Commentary

Offset Opportunity

This article appeared in the Washington Times on September 19, 2005.

As Hurricane Katrina’s financial costs continue rising, Republicans have been reluctant to offset disaster aid with restraint elsewhere in the budget.

President Bush offered no spending offsets in his Thursday address. House Majority Leader Tom DeLay recently said the budget was already “pared down” and challenged critics to show him possible spending cuts.

Fiscal conservatives didn’t used to have to tell Republican leaders where to cut — Mr. DeLay and others were leading the charge. In the 1990s, high deficits and bloated government prompted the GOP to push for cuts to dozens of programs. They achieved some restraint and passed a budget in 1997 to bring the deficit down to zero. Republican leaders today seek no major spending cuts and have no plan to end the deficit.

Why not? A recent poll for the Associated Press found 70 percent of Americans worry about the high deficit, and twice as many of this group want to eliminate it by cutting spending rather than raising taxes. Rising hurricane relief costs give further reason to cut obsolete programs from the budget.

The public supports restraint. The hurdle seems to be a tired and complacent Republican leadership. Sen. Tom Coburn of Oklahoma lamented of Republican colleagues that “Washington turns outsiders into insiders.” When Republicans took control of Congress a decade ago, they were reformers. Today, they fear the politics of spending restraint.

Perhaps some history will help stiffen Republican spines. In 1995, Republicans proposed cuts to more than 200 programs including Medicare, Medicaid, and education. In 1996, they cut farm subsidies and reformed welfare, despite being demonized as heartless by liberals.

These efforts did not lead to a voter backlash. The Republicans lost a few seats in the 1996 congressional elections, but the results essentially ratified their 1994 victory. If budget cuts were as radioactive as often claimed, the GOP would have been pummeled in 1996. Michael Barone argued the GOP’s congressional victory in 1996 “looked narrow, but it was fundamental. It was based on a wider than generally appreciated acceptance of its policy thrusts.”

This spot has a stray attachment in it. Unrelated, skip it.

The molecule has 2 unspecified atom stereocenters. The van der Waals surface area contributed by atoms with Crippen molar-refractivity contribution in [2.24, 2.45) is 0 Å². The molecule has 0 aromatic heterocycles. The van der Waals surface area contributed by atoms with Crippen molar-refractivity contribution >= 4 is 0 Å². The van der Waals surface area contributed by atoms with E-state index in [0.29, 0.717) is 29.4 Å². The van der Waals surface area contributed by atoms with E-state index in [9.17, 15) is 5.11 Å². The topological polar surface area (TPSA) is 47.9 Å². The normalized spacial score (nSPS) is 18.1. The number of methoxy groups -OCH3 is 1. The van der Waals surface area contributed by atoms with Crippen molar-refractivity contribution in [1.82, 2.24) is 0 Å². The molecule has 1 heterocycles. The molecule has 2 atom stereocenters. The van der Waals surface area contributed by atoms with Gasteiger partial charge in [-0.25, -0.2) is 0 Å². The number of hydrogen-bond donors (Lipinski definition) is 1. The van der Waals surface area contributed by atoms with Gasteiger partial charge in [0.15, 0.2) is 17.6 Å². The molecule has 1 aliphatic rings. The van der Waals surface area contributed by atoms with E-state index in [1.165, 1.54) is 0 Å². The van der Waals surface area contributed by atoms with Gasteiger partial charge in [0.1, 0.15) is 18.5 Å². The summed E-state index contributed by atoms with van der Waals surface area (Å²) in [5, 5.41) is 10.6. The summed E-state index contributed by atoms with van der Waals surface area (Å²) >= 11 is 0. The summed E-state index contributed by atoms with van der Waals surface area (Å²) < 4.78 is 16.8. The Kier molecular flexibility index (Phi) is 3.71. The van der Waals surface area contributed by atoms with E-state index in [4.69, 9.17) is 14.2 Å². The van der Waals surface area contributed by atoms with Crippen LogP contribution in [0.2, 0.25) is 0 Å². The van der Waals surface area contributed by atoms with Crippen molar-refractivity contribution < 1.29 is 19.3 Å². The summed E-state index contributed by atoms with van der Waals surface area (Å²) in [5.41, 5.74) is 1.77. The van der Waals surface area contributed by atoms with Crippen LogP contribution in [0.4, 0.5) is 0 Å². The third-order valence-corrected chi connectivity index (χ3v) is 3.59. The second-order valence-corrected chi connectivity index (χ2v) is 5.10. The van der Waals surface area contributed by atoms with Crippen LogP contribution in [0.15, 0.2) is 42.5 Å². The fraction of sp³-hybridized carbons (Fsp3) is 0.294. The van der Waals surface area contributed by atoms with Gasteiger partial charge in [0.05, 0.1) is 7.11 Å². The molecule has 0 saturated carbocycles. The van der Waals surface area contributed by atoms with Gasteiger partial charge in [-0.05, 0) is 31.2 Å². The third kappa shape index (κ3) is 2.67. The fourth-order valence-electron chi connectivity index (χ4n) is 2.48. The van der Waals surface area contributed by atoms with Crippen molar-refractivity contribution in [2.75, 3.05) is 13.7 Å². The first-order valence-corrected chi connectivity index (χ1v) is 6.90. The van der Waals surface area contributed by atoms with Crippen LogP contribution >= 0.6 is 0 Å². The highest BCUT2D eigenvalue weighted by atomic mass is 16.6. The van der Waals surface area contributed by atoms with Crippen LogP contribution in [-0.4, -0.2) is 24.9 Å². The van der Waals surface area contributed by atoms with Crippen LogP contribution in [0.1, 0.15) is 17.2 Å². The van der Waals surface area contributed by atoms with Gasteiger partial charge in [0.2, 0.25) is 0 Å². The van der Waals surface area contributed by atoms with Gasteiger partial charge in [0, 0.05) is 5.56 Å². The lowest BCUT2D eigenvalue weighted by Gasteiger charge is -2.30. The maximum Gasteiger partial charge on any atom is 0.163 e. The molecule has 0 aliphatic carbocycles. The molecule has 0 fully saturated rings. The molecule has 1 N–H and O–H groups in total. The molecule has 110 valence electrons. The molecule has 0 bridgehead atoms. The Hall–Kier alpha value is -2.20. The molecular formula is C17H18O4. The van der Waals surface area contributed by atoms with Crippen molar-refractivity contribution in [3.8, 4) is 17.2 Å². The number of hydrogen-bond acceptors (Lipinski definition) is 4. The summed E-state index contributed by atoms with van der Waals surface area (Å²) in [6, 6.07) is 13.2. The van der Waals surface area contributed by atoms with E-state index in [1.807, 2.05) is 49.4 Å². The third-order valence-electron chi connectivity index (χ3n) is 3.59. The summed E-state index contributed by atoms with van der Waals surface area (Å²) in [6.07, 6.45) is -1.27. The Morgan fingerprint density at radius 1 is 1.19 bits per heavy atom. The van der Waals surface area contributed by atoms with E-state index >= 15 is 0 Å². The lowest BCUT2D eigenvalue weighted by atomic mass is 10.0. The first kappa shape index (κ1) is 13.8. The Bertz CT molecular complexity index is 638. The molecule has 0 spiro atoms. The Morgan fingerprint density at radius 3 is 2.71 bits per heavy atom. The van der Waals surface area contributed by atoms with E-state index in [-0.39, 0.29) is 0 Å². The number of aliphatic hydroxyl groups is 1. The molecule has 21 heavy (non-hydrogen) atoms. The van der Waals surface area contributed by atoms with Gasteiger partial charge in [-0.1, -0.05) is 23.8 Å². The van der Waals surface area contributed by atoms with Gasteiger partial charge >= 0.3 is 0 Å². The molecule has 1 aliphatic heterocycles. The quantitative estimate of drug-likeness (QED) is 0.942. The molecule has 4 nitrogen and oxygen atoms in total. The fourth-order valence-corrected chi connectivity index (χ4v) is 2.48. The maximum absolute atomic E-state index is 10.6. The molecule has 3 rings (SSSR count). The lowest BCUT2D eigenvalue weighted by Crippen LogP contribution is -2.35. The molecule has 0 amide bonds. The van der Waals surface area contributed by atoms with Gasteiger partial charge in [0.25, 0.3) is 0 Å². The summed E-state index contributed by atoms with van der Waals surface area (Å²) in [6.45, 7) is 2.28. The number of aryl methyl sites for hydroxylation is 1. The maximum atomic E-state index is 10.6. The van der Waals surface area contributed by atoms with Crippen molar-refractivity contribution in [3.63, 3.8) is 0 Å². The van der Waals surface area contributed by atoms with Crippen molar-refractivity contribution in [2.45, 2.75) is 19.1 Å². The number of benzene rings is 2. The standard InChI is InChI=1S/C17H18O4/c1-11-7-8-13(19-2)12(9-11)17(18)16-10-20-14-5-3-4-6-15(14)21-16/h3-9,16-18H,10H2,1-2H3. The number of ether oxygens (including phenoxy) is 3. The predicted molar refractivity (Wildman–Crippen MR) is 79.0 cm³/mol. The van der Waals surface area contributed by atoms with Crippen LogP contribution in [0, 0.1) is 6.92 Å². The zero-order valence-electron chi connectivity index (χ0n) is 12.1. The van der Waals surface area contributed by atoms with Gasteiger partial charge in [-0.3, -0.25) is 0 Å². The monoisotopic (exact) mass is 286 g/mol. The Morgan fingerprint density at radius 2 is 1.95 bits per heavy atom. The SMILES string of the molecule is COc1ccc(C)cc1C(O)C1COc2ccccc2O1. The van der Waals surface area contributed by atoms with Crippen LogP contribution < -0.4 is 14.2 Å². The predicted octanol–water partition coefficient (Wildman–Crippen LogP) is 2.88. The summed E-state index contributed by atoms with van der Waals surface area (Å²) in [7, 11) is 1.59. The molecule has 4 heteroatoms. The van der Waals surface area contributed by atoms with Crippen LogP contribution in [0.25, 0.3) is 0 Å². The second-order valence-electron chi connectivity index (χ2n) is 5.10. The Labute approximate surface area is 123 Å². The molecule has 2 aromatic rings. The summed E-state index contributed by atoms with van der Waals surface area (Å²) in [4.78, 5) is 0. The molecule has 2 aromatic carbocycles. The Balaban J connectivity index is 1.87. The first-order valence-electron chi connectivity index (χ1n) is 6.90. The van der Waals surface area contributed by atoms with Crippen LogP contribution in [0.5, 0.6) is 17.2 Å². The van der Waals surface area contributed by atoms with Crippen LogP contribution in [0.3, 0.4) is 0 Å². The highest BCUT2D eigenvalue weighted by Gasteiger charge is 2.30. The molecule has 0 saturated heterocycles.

Retaining Congress in 1996 after two years of budget cutting was even more impressive given that the GOP had unappealing leaders in Newt Gingrich and Bob Dole. Mr. Dole lost his bid for the White House that year by 8 percentage points.

Also, the GOP had a large and vulnerable freshman class, many targeted for defeat by a big AFL-CIO ad campaign.

Despite these hurdles, nearly all hard-core GOP budget cutters were re-elected in 1996. Many won by larger vote margins than in 1994 including Reps. John Shadegg and Matt Salmon of Arizona, Joe Scarborough of Florida, David McIntosh and Mark Souder of Indiana, Steve Largent and Tom Coburn of Oklahoma, and Mark Neumann of Wisconsin.

Half of the reform-minded GOP freshman class re-elected in 1996 were in districts that went for Bill Clinton. For example, Tom Coburn — perhaps the most adamant budget cutter — was re-elected by a 10 percentage point margin even though his district went for Bill Clinton by 47 to 40 percent.

Or consider House Budget Committee Chairman John Kasich of Ohio. He consistently won re-election by 2-1 margins despite being the chief architect of House spending cuts. In 1996, his district narrowly went for Mr. Clinton, yet he was re-elected with 64 percent of the vote. Lawmakers such as Mr. Kasich and Mr. Coburn proved budget cutting can be good politics when done within a broad reform agenda.

Today the GOP needs to rally behind new fiscal leaders and a new blueprint for reform, akin to the 1994 Contract with America. House conservatives have a new plan in the “Family Budget Protection Act” and they have new leaders such as Rep. Jeff Flake of Arizona. What they need is for party leaders, such as Mr. DeLay, to embrace the new generation of reformers and put their ideas front and center in Republican policymaking.

Republicans need to look back to the 1990s to appreciate that budget cuts can be a winning strategy. And they need to look forward to realize complacency is no longer an option. Huge Katrina expenses, continued Iraq spending and rising entitlement costs means now is the time to launch a new Republican budget revolution.

Chris Edwards is the director of tax policy studies at the Cato Institute.